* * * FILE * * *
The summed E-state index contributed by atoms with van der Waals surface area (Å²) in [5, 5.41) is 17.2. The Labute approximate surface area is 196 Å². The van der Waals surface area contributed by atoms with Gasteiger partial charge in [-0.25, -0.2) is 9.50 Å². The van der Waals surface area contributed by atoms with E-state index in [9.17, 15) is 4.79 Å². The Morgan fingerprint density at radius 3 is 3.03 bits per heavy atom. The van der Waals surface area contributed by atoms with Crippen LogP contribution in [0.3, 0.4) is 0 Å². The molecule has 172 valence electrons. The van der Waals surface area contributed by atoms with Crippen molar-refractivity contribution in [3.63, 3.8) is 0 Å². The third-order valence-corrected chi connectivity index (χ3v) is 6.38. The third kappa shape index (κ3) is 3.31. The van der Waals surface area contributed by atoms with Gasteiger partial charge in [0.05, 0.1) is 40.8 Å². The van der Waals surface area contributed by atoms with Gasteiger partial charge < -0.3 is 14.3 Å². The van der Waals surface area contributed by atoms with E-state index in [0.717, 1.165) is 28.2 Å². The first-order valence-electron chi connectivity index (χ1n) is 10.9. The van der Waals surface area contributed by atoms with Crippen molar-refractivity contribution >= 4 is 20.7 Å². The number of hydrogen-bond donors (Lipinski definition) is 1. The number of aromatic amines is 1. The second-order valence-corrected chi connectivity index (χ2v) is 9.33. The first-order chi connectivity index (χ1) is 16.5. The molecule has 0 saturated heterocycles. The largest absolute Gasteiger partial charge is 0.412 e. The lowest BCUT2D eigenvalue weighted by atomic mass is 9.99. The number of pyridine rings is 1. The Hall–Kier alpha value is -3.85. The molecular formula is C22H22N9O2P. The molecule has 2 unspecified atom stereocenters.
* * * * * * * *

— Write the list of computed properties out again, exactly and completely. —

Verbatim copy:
The summed E-state index contributed by atoms with van der Waals surface area (Å²) in [5, 5.41) is 17.2. The Labute approximate surface area is 196 Å². The van der Waals surface area contributed by atoms with Gasteiger partial charge in [-0.25, -0.2) is 9.50 Å². The van der Waals surface area contributed by atoms with E-state index in [9.17, 15) is 4.79 Å². The Morgan fingerprint density at radius 3 is 3.03 bits per heavy atom. The van der Waals surface area contributed by atoms with Crippen LogP contribution in [0.3, 0.4) is 0 Å². The molecule has 172 valence electrons. The van der Waals surface area contributed by atoms with Crippen molar-refractivity contribution in [3.63, 3.8) is 0 Å². The third-order valence-corrected chi connectivity index (χ3v) is 6.38. The third kappa shape index (κ3) is 3.31. The van der Waals surface area contributed by atoms with Gasteiger partial charge in [0.05, 0.1) is 40.8 Å². The van der Waals surface area contributed by atoms with Gasteiger partial charge < -0.3 is 14.3 Å². The van der Waals surface area contributed by atoms with E-state index in [0.717, 1.165) is 28.2 Å². The first-order valence-electron chi connectivity index (χ1n) is 10.9. The van der Waals surface area contributed by atoms with Crippen molar-refractivity contribution >= 4 is 20.7 Å². The number of hydrogen-bond donors (Lipinski definition) is 1. The number of aromatic amines is 1. The second-order valence-corrected chi connectivity index (χ2v) is 9.33. The first-order chi connectivity index (χ1) is 16.5. The molecule has 0 saturated heterocycles. The largest absolute Gasteiger partial charge is 0.412 e. The lowest BCUT2D eigenvalue weighted by atomic mass is 9.99. The number of pyridine rings is 1. The Hall–Kier alpha value is -3.85. The molecular formula is C22H22N9O2P. The molecule has 2 unspecified atom stereocenters.